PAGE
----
Underline or italics? In our manuscripts, we use one or the other, never both. They mean the exact same thing.
In the days of older typewriters, writers had no way to italicize certain titles, foreign and special words, to show emphasis, or the names of ships, aircraft, and bridges in manuscripts. We backspaced and tapped the underline key to show where we wanted italics.
When I began college, I purchased an innovative IBM Selectronic typewriter which allowed the exchange to a ball with all-italics font. It was time consuming, but no more underlines in papers or manuscripts.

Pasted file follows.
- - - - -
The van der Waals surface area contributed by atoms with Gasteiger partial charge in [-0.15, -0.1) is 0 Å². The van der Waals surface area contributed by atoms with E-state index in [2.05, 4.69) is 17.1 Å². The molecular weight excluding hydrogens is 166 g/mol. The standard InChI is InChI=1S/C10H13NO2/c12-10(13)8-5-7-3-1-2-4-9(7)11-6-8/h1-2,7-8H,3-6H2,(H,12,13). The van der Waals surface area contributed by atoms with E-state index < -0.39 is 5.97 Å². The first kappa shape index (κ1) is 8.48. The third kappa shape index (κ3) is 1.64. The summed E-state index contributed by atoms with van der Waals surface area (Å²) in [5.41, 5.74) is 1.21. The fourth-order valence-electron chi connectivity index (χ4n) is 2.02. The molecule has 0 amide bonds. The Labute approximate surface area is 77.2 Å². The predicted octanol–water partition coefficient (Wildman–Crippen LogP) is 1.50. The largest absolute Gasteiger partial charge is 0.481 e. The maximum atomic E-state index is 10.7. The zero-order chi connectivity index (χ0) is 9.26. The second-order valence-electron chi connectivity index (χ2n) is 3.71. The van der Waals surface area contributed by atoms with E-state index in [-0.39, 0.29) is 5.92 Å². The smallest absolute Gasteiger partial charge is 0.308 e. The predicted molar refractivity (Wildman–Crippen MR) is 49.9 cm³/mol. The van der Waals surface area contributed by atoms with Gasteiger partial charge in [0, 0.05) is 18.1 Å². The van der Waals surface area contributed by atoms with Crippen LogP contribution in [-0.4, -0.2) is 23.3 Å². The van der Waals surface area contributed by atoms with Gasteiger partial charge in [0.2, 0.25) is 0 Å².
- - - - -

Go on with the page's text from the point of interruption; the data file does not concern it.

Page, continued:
In grad school, I upgraded to a TRS 80 computer with a daisy wheel printer. State of the art. Yep, but I still had to stop and exchange to a daisy with different petals to print italics on the page.
With our modern word-processor, italics are just a couple of clicks away.
Each publisher has a guideline for manuscript fonts. It’s best to check, but many prefer Times New Roman 12 or Courier New 12.
T-Roman seems to handle italics font without confusion where it starts and stops.
With Courier font, many manuscript readers prefer we underline where we want italics.